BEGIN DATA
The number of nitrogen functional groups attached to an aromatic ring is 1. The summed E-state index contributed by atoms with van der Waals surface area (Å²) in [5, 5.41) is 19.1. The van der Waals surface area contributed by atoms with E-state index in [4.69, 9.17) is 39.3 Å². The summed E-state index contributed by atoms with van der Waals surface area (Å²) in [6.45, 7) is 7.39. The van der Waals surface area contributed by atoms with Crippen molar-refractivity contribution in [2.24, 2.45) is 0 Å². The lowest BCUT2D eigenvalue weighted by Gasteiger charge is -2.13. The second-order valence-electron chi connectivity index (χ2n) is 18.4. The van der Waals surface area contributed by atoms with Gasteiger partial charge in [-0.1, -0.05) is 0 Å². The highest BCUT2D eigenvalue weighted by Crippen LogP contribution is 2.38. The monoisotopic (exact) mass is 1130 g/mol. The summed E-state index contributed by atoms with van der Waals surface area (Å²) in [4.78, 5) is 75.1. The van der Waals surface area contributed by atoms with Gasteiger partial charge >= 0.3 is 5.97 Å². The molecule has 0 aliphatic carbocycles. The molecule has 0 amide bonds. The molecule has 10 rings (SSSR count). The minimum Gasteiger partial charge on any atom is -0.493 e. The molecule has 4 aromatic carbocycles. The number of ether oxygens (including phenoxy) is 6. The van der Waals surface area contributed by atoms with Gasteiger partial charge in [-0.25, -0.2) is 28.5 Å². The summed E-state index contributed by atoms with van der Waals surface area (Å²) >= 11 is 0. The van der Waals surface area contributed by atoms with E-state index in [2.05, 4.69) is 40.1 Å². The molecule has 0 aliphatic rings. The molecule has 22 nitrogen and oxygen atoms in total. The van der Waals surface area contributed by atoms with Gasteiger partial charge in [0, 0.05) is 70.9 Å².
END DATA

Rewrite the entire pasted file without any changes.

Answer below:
The number of nitrogen functional groups attached to an aromatic ring is 1. The summed E-state index contributed by atoms with van der Waals surface area (Å²) in [5, 5.41) is 19.1. The van der Waals surface area contributed by atoms with E-state index in [4.69, 9.17) is 39.3 Å². The summed E-state index contributed by atoms with van der Waals surface area (Å²) in [6.45, 7) is 7.39. The van der Waals surface area contributed by atoms with Crippen molar-refractivity contribution in [2.24, 2.45) is 0 Å². The lowest BCUT2D eigenvalue weighted by Gasteiger charge is -2.13. The second-order valence-electron chi connectivity index (χ2n) is 18.4. The van der Waals surface area contributed by atoms with Gasteiger partial charge in [-0.1, -0.05) is 0 Å². The highest BCUT2D eigenvalue weighted by Crippen LogP contribution is 2.38. The monoisotopic (exact) mass is 1130 g/mol. The summed E-state index contributed by atoms with van der Waals surface area (Å²) in [4.78, 5) is 75.1. The van der Waals surface area contributed by atoms with Gasteiger partial charge >= 0.3 is 5.97 Å². The molecule has 0 aliphatic carbocycles. The molecule has 0 amide bonds. The molecule has 10 rings (SSSR count). The minimum Gasteiger partial charge on any atom is -0.493 e. The molecule has 4 aromatic carbocycles. The number of ether oxygens (including phenoxy) is 6. The van der Waals surface area contributed by atoms with Gasteiger partial charge in [-0.25, -0.2) is 28.5 Å². The summed E-state index contributed by atoms with van der Waals surface area (Å²) >= 11 is 0. The van der Waals surface area contributed by atoms with E-state index in [2.05, 4.69) is 40.1 Å². The molecule has 0 aliphatic rings. The molecule has 22 nitrogen and oxygen atoms in total. The van der Waals surface area contributed by atoms with Gasteiger partial charge in [0, 0.05) is 70.9 Å².